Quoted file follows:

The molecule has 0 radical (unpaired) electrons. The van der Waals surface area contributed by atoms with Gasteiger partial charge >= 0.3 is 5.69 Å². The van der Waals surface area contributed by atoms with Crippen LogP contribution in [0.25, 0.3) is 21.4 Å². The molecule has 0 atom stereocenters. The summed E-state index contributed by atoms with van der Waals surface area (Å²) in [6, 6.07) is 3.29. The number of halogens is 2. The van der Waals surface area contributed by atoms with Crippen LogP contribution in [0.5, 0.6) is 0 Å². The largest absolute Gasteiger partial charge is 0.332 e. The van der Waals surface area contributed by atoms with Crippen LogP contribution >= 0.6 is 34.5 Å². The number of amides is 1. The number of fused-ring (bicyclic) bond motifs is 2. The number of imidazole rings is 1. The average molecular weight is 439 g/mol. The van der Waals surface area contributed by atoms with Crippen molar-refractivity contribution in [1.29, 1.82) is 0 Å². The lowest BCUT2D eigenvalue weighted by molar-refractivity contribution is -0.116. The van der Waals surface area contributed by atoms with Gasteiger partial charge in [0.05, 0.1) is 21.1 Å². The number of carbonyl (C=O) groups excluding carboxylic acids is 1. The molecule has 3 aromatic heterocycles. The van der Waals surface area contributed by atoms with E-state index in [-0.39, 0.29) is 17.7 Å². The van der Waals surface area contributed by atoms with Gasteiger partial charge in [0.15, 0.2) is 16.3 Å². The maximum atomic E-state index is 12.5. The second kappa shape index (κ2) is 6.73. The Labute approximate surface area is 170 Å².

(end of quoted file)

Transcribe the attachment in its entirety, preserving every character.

The molecule has 0 radical (unpaired) electrons. The van der Waals surface area contributed by atoms with Gasteiger partial charge >= 0.3 is 5.69 Å². The van der Waals surface area contributed by atoms with Crippen LogP contribution in [0.25, 0.3) is 21.4 Å². The molecule has 0 atom stereocenters. The summed E-state index contributed by atoms with van der Waals surface area (Å²) in [6, 6.07) is 3.29. The number of halogens is 2. The van der Waals surface area contributed by atoms with Crippen LogP contribution in [0.5, 0.6) is 0 Å². The largest absolute Gasteiger partial charge is 0.332 e. The van der Waals surface area contributed by atoms with Crippen LogP contribution >= 0.6 is 34.5 Å². The number of amides is 1. The number of fused-ring (bicyclic) bond motifs is 2. The number of imidazole rings is 1. The average molecular weight is 439 g/mol. The van der Waals surface area contributed by atoms with Crippen molar-refractivity contribution in [1.29, 1.82) is 0 Å². The lowest BCUT2D eigenvalue weighted by molar-refractivity contribution is -0.116. The van der Waals surface area contributed by atoms with Gasteiger partial charge in [0.05, 0.1) is 21.1 Å². The number of carbonyl (C=O) groups excluding carboxylic acids is 1. The molecule has 3 aromatic heterocycles. The van der Waals surface area contributed by atoms with E-state index in [-0.39, 0.29) is 17.7 Å². The van der Waals surface area contributed by atoms with Gasteiger partial charge in [0.15, 0.2) is 16.3 Å². The maximum atomic E-state index is 12.5. The second kappa shape index (κ2) is 6.73. The Labute approximate surface area is 170 Å².